This was a medieval deal that made Akhmad Kadyrov, a rebel commander and Sufi mufti, Putin’s feudal liege. The aim was to co-opt the more religiously moderate Sufis among Chechnya’s rebel fighters, marginalize the Salafist jihadists who appear to have fascinated the Boston bombers, and enable the Russian military to declare victory and draw down.

      It was a false triumph. Kadyrov was assassinated in 2004. But under his son, Ramzan, Chechnya today remains a gray zone, neither independent, nor under Russian control, nor at peace.

      And the last paragraph:

      Putin can’t rule forever. Because Putin can’t solve the Kadyrov problem, it is likely to explode the moment his grip on power falters. Whether the result is an independent Chechnya, a weak leader in Moscow unable to control Kadyrov, or a third Chechen war, Putin has failed in his “historic mission” — to resolve the North Caucasus issue. Chechnya remains fertile territory for conflict.

      Rather than “some degree of success”, Ben Judah’s analysis seems to support my statement that “These transparent attempts to manipulate foreign societies have an almost uniform record of failure.”

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    9. Chechnya has been a “success” in the narrow sense that Putin has it under his thumb and basically squashed the rebellion.

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    10. Duncan,

      That was not my point. His alliance with Sufi leaders to divide Islamic support has not helped, by any account I have seen.

      Putin has used the traditional Czarist tools of alliances with local warlords plus brutal force.

      I do not know why you are so insistent on this. Even the article you cited says otherwise.

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    11. We can only speculate what solar power ( or other alternative energy sources ) could do if only we had instead spent the odd trillion we spent on Iraq on R&D for energy instead.

      Like

  2. Many Thanks to FM and to Mike Few,

    This is a wonderful post. Very illuminating.

    I see I have a lot of reading to do.

    One thought about the young suicide bombers. ” These kids had simply lost hope and wanted to kill themselves and take out as many others as they could.”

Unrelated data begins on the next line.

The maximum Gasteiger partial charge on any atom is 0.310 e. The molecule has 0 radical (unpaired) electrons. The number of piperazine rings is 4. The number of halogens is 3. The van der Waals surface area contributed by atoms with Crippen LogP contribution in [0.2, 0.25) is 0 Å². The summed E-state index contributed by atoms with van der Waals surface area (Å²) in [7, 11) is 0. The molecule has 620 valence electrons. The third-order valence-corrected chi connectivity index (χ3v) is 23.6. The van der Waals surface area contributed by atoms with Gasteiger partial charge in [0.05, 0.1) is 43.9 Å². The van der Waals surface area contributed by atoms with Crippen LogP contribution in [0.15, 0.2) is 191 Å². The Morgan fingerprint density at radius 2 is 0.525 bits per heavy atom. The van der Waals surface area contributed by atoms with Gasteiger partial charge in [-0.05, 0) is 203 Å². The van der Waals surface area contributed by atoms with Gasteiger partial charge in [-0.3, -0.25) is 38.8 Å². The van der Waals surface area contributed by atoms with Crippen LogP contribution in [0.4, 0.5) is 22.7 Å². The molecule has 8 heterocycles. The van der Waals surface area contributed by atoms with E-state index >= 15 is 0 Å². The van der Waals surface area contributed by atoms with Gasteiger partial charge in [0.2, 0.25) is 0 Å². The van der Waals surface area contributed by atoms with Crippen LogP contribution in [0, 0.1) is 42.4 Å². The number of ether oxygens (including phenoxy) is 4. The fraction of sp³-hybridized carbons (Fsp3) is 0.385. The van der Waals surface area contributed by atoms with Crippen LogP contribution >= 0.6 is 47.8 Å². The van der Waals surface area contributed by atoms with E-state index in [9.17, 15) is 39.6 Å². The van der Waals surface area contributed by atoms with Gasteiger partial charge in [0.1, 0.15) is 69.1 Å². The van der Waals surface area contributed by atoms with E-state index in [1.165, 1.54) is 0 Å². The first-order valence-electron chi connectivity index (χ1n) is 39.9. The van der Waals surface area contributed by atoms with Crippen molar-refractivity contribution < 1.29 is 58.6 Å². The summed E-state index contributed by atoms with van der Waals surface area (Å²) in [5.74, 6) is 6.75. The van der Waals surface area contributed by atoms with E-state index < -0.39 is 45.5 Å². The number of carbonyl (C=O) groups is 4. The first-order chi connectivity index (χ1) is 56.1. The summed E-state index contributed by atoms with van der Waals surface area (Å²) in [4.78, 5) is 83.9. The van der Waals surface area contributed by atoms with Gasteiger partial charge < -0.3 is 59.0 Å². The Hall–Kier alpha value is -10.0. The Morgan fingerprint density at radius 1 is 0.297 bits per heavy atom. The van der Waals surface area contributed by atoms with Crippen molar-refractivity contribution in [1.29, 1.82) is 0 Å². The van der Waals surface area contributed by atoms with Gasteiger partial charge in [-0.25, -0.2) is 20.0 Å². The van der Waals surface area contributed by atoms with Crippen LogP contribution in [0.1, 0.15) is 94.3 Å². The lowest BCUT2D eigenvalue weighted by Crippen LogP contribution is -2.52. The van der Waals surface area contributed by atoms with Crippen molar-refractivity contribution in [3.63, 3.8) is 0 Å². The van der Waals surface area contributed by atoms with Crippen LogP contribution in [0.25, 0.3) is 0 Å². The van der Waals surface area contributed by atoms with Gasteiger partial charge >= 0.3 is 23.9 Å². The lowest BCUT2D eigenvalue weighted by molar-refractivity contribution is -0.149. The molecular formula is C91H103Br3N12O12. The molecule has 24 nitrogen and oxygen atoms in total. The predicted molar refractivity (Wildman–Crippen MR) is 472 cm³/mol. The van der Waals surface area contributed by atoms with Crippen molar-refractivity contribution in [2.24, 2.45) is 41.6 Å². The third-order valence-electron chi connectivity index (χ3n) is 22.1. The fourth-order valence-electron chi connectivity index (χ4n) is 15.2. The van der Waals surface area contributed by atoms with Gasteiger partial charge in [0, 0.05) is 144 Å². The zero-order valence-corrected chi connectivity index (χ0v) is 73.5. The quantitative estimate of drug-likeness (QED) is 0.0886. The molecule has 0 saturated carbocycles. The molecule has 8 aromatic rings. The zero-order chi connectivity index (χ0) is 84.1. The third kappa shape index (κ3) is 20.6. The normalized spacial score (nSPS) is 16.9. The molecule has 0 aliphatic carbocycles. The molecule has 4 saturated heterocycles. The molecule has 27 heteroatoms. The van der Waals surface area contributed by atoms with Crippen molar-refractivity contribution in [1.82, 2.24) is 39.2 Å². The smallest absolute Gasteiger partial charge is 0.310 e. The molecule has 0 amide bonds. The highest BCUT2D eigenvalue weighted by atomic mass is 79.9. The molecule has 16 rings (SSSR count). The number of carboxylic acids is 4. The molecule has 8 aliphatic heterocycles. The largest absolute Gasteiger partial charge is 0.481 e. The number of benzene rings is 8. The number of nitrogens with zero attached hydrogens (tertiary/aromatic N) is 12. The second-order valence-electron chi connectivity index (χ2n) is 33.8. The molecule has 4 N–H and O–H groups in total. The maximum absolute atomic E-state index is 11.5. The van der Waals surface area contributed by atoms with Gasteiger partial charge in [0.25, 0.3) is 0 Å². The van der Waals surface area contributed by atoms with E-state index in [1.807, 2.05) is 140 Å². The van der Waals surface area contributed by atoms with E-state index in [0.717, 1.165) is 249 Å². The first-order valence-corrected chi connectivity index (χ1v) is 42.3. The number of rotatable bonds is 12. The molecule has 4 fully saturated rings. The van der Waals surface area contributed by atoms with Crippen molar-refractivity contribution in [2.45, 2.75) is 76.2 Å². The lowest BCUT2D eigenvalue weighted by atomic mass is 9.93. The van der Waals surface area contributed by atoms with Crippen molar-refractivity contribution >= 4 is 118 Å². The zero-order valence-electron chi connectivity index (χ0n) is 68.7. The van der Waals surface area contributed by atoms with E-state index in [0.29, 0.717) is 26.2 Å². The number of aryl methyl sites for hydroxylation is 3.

Are these the same motives involved in the many school shootings and maybe the Aurora Theater and Virginia Tech massacres?
    If there is a psychological similarity, how do we prevent some group from recruiting our young people to engage in acts of terrorism here?

    Is the solution to fill these young people with “hope” ?

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    1. Hi Doug,

      I don’t know the answer. I suspect that there’s two ways to look at it:

      1. How do societies rebuild mentally and spiritually after conflict?

      2. How have refugees (Lost Boys, Somalies) handled being removed from the traumatic environment
      having found shelter in the US?

      Mike

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    2. Doug,

      Suicide bombers are nothing new in warfare. Young Americans flew suicide missions at Midway; later the Japanese Kamikaze applied a more extreme version of these attacks. The first recorded version is far older. The first suicide bomber in the first failed counterinsurgency, from the First Book of the Maccabees, 1.6.43:

      “Now Eleazar saw that one of the {elephants} was equipped with royal armor. It was taller than all the others, and he supposed that the king was on it. So he gave his life to save his people and to win for himself an everlasting name. He courageously ran into the midst of the phalanx to reach it … He got under the elephant, stabbed it from beneath, and killed it; but it fell to the ground upon him and he died.”

      There are no answers as to why people become suicide bombers, but there has been some good work done trying to find them. I recommend these two.

      (1) Their Martyrs and Our Heroes” an essay by John Feffer, TomDispatch, 8 August 2009.

      (2) Cutting the Fuse: The Explosion of Global Suicide Terrorism and How to Stop It by Robert A. Pape and James K. Feldman (U Chicago Press, 2010). See the first chapter here.

      Summary:

      Almost every week, suicide bombers attack. We know the danger — suicide attacks kill more people than all other forms of terrorism — and in response we have sacrificed the lives of soldiers and civilians, trillions of dollars, and America’s reputation abroad in a futile quest for absolute security. But do we really understand what drives people to deliberately kill themselves on a mission to harm the innocent?

      Cutting the Fuse offers a wealth of new knowledge about the origins of suicide terrorism and strategies to stop it. Robert A. Pape and James K. Feldman have examined every suicide terrorist attack worldwide from 1980 to 2009. Their work fundamentally changes how we understand the root causes of the most important terrorist campaigns today and reveals why the War on Terror has been ultimately counterproductive.

      Since 2004, the number of suicide attacks — whether within a country or transnational—has grown with shocking speed. Through a close analysis of suicide campaigns by Al Qaeda and other terrorist organizations in Iraq, Afghanistan, Pakistan, Lebanon, Israel, Chechnya, and Sri Lanka, the authors provide powerful new evidence that, contrary to popular and dangerously mistaken belief, only a tiny minority of these attacks are motivated solely by religion. Instead, the root cause is foreign military occupation, which triggers secular and religious people alike to carry out suicide attacks.